Student Newspaper Sex Edition Flagged as Explicit By Digital Publisher Issuu

Joining a slew of other student newspapers nationwide, The Spectrum at the University of Buffalo just released its annual sex edition. You can view it through the popular digital publishing platform Issuu -- but only if you sign in first and prove you are a legal adult.

According to Spectrum editor-in-chief Sara DiNatale, Issuu has flagged the sex-themed edition as explicit and deems its content as potentially "inappropriate for some users." The designation forces all readers to first log in to Issuu and confirm they are at least 18 years old before they can check it out. It also means Spectrum staffers cannot share the Issuu-hosted link on Facebook, an obviously essential promotional platform for a student outlet. (The Issuu plug-in is still active on the Spectrum website at this point.)

Editors have instead hosted the issue on Scribd. DiNatale has also emailed Issuu, but has not heard anything back as of yet.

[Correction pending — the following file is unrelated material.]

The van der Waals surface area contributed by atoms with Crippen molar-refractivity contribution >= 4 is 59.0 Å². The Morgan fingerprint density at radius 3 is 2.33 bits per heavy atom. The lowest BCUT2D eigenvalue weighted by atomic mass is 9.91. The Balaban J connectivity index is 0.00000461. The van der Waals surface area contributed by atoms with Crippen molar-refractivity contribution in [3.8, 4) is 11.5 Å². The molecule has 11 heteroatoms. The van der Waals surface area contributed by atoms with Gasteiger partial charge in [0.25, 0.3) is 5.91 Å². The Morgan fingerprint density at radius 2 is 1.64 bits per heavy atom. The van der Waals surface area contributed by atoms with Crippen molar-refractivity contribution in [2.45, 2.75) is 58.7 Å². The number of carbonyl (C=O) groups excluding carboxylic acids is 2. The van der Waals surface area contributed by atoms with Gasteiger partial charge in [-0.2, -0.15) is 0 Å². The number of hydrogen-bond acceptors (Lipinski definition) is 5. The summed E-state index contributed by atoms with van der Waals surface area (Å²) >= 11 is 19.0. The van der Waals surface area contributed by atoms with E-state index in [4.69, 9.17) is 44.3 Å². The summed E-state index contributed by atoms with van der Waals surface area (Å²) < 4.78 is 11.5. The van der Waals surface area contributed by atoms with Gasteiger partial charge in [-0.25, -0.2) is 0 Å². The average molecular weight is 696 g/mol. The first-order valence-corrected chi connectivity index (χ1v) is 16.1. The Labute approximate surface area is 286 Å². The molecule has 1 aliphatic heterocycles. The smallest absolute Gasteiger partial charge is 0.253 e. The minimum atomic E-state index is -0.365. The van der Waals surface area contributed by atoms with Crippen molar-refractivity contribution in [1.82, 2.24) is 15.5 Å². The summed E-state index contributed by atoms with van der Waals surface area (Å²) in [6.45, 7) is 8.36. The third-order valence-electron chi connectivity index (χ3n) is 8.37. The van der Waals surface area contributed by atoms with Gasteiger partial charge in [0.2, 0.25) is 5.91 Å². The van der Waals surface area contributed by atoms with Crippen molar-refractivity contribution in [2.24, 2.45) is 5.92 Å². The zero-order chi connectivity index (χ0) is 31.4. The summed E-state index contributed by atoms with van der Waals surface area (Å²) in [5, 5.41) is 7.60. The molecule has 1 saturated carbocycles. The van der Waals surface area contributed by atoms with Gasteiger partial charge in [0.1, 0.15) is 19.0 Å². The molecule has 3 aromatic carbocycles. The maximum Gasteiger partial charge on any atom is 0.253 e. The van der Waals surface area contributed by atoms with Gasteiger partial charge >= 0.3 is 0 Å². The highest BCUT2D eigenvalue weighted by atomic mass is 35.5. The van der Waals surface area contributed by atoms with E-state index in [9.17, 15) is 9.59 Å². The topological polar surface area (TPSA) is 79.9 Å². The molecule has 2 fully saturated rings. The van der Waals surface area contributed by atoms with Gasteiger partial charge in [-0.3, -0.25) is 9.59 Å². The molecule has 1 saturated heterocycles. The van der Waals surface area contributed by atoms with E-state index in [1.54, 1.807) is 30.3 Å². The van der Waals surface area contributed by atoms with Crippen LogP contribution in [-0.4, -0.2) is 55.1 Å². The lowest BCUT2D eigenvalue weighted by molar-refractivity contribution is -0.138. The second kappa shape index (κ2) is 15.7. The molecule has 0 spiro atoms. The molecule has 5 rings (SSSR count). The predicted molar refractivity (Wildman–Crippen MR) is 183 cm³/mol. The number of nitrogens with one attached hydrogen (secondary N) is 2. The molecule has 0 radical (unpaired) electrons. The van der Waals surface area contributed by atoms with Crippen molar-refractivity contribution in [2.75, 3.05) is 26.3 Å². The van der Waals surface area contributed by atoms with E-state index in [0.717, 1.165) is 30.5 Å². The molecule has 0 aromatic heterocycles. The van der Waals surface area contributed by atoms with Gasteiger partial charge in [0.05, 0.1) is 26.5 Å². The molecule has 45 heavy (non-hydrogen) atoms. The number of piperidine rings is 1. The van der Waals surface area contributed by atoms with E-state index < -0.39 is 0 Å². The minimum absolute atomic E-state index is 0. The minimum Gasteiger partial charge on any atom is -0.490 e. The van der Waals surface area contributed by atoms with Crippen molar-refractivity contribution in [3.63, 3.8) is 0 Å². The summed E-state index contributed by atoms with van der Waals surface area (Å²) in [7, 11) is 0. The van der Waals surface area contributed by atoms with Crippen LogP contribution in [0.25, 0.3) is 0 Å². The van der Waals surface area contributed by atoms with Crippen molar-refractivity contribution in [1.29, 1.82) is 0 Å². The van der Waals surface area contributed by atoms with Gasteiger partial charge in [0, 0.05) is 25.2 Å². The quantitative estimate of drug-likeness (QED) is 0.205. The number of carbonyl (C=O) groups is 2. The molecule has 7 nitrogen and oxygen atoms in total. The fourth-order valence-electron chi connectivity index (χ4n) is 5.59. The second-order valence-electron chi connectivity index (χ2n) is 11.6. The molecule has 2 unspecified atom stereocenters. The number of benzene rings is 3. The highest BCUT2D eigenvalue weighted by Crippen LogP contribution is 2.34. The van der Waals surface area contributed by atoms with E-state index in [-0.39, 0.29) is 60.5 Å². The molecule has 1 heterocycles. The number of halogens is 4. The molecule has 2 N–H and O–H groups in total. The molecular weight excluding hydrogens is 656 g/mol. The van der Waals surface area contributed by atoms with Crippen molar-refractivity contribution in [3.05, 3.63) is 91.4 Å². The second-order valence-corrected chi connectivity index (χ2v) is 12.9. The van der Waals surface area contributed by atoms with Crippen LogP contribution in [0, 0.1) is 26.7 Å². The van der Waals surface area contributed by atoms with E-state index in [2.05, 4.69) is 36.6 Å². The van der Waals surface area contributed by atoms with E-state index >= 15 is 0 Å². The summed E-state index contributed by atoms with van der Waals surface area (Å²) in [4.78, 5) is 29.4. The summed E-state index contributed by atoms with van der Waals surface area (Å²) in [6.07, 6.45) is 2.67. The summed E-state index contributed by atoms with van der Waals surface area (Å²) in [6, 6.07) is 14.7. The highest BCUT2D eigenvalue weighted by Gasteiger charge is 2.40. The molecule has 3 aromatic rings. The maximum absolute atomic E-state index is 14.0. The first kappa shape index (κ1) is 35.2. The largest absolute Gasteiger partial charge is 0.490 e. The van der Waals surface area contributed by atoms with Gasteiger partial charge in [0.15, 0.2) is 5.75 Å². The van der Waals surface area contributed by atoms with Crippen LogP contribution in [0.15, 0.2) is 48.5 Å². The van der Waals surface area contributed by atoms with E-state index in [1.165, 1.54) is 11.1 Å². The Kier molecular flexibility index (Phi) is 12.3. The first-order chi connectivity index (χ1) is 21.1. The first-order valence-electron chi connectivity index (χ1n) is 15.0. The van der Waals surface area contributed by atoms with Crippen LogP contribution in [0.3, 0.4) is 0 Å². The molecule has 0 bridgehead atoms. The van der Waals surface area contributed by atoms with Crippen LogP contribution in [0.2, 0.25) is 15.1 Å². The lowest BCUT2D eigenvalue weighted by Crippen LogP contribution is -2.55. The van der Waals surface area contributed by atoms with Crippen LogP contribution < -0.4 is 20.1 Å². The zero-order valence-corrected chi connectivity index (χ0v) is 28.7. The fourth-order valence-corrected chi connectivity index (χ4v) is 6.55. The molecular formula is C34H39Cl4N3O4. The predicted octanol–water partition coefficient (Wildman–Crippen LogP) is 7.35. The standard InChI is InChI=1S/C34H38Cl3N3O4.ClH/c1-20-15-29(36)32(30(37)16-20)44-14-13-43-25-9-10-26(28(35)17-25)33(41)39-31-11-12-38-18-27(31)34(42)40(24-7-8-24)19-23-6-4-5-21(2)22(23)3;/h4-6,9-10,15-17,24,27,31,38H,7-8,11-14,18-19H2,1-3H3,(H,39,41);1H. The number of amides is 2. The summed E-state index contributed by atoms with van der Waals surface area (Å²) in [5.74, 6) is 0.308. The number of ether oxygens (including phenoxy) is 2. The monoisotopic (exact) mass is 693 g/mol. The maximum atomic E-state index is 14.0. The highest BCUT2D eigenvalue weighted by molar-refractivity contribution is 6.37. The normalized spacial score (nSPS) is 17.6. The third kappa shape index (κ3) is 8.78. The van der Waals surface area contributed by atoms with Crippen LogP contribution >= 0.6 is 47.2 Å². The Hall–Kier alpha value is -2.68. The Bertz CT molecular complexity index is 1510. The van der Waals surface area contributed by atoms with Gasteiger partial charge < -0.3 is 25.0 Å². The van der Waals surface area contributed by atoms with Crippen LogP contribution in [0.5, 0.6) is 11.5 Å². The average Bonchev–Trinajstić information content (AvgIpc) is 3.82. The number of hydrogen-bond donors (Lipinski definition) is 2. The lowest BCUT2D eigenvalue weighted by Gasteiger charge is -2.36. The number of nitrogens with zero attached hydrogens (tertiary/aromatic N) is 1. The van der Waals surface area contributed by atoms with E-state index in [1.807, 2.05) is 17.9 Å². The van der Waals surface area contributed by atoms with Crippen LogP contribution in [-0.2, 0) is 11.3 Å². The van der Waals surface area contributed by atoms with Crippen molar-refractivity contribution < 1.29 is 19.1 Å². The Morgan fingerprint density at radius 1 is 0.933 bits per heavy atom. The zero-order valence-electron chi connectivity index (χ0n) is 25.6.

I've read the Spectrum's Sex Issue. As a college media sexpert of sorts -- I've written a book on the student sex column phenomenon and regularly present on it at student press conventions -- I can confirm it is first-rate and doesn't contain anything out of the ordinary for these types of issues or columns.

Oh, and irony alert: On page three is a column by DiNatale on the difficulty of writing about sex in the digital age.

As she explains, "We have every right to publish this edition -- every right to write about things frankly that may be hard to talk about. ... The sexual revolution in the 1960s and '70s allowed Americans to loosen their morals on premarital sex, casual sex and birth control use. The digital revolution seems to have made students scared to talk about those very topics on record, fearing what will be left behind in their digital footprint."

Well, that footprint on Issuu at least is now behind an ominously dark blue "Content Warning" wall.

"It's alarming to me that our issue is being censored and deemed inappropriate when we took such care to make sure the issue was handled thoughtfully," DiNatale tells me. "... I know Issuu reserves the right to monitor its content, but this feels completely unjustified to me, and I could see it causing problems for other papers."